Massage Therapy vs. Chiropractic Therapy
If you are anything like me, you probably prefer staying away from providers of conventional Western medicine as much as possible and I cannot say that I blame you. Although I have full medical coverage for that “you never know when you might need it” time of my life, I have not seen any of my Blue Cross doctors in well over ten years. I do have my weak moments of pain and sniffles just like everyone else, or at least everyone else who takes good care of themselves. So, when my body seems to need a boost, I visit one of my two favorite practitioners of alternative medicine; my massage therapist or my chiropractor.
I know that it all sounds very simple and straight forward but it is, in fact, somewhat challenging at times, because I do not always know which one of these wonderful professional to seek out. So, I often first opt to visit my chiropractor for a good therapeutic session of adjusting and aligning my skeletal structure and then, as an extra bonus to me and my one and only body, I also make an appointment with my massage therapist for some hefty digging and rubbing. Between the two of them, I come out feeling like a million bucks although my finances are sadly depleted. I figure that we, my body and I, are worth it.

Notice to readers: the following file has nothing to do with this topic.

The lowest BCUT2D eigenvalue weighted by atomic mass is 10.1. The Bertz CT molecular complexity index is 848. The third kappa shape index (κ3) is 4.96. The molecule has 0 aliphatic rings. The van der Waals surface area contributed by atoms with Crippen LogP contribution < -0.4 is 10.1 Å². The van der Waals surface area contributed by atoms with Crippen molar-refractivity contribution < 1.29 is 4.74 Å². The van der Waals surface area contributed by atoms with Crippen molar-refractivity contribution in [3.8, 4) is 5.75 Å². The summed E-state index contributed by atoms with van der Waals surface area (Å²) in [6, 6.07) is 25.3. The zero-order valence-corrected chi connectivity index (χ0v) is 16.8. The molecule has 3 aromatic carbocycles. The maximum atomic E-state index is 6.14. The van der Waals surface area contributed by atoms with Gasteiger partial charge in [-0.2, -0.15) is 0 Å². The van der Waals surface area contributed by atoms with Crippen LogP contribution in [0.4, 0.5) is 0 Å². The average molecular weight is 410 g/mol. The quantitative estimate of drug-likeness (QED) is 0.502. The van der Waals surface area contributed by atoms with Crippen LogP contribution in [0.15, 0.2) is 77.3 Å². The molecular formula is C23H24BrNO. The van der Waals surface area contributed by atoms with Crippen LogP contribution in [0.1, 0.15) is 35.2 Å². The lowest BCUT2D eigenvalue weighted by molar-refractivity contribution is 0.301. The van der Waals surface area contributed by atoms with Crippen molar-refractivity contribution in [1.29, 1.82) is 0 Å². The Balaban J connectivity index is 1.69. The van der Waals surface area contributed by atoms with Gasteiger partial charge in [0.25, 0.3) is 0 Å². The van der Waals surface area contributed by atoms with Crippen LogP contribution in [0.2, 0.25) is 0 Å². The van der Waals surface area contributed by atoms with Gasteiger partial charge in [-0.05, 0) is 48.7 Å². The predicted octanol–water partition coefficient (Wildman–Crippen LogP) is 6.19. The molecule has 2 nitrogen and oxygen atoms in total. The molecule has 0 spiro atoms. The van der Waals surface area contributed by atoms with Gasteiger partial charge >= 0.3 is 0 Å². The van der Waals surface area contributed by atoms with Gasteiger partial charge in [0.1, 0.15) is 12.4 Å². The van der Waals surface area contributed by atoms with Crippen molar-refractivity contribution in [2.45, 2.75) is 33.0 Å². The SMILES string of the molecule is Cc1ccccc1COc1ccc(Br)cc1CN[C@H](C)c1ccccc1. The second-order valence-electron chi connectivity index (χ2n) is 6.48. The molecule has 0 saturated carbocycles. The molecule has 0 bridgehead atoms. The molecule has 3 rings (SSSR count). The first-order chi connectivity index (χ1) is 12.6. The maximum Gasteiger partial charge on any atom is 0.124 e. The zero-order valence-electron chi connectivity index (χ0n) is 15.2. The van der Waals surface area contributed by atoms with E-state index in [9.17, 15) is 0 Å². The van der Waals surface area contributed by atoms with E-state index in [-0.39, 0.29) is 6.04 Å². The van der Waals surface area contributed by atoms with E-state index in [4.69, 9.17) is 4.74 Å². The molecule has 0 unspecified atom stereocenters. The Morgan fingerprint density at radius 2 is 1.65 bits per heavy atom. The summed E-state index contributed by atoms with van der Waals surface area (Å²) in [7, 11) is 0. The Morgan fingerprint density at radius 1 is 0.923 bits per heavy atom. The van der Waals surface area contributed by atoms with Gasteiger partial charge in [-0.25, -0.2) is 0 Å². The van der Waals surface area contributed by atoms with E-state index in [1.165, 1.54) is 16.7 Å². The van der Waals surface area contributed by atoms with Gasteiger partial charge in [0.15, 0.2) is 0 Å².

Now, you might ask and rightfully so, “What is the difference between a massage therapy and chiropractic therapy?” Well, I will be happy to tell you:
• For the most part, chiropractic therapy focuses on the hard tissues such as the spine and other joints for adjusting and realignment. Chiropractors have some training in massage techniques but that is never their first and foremost priority.
• Chiropractors are authorized to make medical diagnosis, order x-rays or blood works.
• Chiropractors cannot prescribe conventional medications but they can sell supplements or homeopathic remedies.
• Chiropractors do not need medical referrals to perform their work.
• Massage therapists perform wonderful work on the soft body tissues such as the muscles, tendons and ligaments but they have not been trained nor are they licensed to adjust the spine or any other joints.
• Massage therapists may not legally make medical diagnosis, order x-rays or any blood work.
• Massage therapists are not permitted to dispense medications of Western medicine but they can and do provide or recommend alternative herbal remedies.
• Massage Therapists do not required referrals from anyone to conduct their massage sessions.
A recently conducted study in the United States asked to rate which alternative treatments worked best for their two biggest health problems for the past two years and the overwhelming majority voted just as I would have; for deep tissue massage therapy and chiropractic therapy in equal measures for such conditions as back pain, osteoarthritis, rheumatoid arthritis, fibromyalgia, respiratory problems, high blood pressure, high cholesterol, depression, insomnia and prostate problems.
Of course, as far as alternative medicine is concerned, one should not discount acupuncture and reflexology for they too are beneficial in their own very special ways.